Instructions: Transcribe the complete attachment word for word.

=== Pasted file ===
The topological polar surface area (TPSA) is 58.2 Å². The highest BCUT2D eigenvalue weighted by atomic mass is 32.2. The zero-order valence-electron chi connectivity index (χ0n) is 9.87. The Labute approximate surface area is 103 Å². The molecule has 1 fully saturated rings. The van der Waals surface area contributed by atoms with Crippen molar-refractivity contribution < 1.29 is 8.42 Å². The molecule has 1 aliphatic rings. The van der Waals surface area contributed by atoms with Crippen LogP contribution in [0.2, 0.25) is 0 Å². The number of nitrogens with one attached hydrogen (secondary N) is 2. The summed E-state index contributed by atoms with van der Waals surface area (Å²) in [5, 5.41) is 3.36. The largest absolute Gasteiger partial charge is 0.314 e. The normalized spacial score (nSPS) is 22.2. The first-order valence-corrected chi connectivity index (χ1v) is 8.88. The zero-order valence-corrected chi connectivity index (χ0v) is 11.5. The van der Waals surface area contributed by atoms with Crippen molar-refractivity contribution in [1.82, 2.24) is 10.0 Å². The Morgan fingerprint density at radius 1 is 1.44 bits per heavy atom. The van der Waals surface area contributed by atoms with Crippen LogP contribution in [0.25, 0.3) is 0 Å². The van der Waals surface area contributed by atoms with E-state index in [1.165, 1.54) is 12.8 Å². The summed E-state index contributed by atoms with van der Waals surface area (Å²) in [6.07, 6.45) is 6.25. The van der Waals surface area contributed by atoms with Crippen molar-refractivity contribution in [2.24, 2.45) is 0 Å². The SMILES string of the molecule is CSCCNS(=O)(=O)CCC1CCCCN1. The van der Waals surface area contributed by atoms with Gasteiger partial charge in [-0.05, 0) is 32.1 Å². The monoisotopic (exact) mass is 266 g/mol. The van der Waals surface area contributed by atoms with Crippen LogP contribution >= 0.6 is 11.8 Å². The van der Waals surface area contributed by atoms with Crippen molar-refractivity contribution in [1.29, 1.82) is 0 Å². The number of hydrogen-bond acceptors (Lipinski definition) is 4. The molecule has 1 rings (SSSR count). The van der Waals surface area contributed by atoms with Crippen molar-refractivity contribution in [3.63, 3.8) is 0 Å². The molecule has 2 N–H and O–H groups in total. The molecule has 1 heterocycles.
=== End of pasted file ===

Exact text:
The topological polar surface area (TPSA) is 58.2 Å². The highest BCUT2D eigenvalue weighted by atomic mass is 32.2. The zero-order valence-electron chi connectivity index (χ0n) is 9.87. The Labute approximate surface area is 103 Å². The molecule has 1 fully saturated rings. The van der Waals surface area contributed by atoms with Crippen molar-refractivity contribution < 1.29 is 8.42 Å². The molecule has 1 aliphatic rings. The van der Waals surface area contributed by atoms with Crippen LogP contribution in [0.2, 0.25) is 0 Å². The number of nitrogens with one attached hydrogen (secondary N) is 2. The summed E-state index contributed by atoms with van der Waals surface area (Å²) in [5, 5.41) is 3.36. The largest absolute Gasteiger partial charge is 0.314 e. The normalized spacial score (nSPS) is 22.2. The first-order valence-corrected chi connectivity index (χ1v) is 8.88. The zero-order valence-corrected chi connectivity index (χ0v) is 11.5. The van der Waals surface area contributed by atoms with Crippen molar-refractivity contribution in [1.82, 2.24) is 10.0 Å². The Morgan fingerprint density at radius 1 is 1.44 bits per heavy atom. The van der Waals surface area contributed by atoms with Crippen LogP contribution in [0.25, 0.3) is 0 Å². The van der Waals surface area contributed by atoms with E-state index in [1.165, 1.54) is 12.8 Å². The summed E-state index contributed by atoms with van der Waals surface area (Å²) in [6.07, 6.45) is 6.25. The van der Waals surface area contributed by atoms with Crippen molar-refractivity contribution in [2.24, 2.45) is 0 Å². The SMILES string of the molecule is CSCCNS(=O)(=O)CCC1CCCCN1. The van der Waals surface area contributed by atoms with Gasteiger partial charge in [-0.05, 0) is 32.1 Å². The monoisotopic (exact) mass is 266 g/mol. The van der Waals surface area contributed by atoms with Crippen LogP contribution >= 0.6 is 11.8 Å². The van der Waals surface area contributed by atoms with Crippen molar-refractivity contribution in [1.29, 1.82) is 0 Å². The number of hydrogen-bond acceptors (Lipinski definition) is 4. The molecule has 1 rings (SSSR count). The van der Waals surface area contributed by atoms with Crippen molar-refractivity contribution in [3.63, 3.8) is 0 Å². The molecule has 2 N–H and O–H groups in total. The molecule has 1 heterocycles.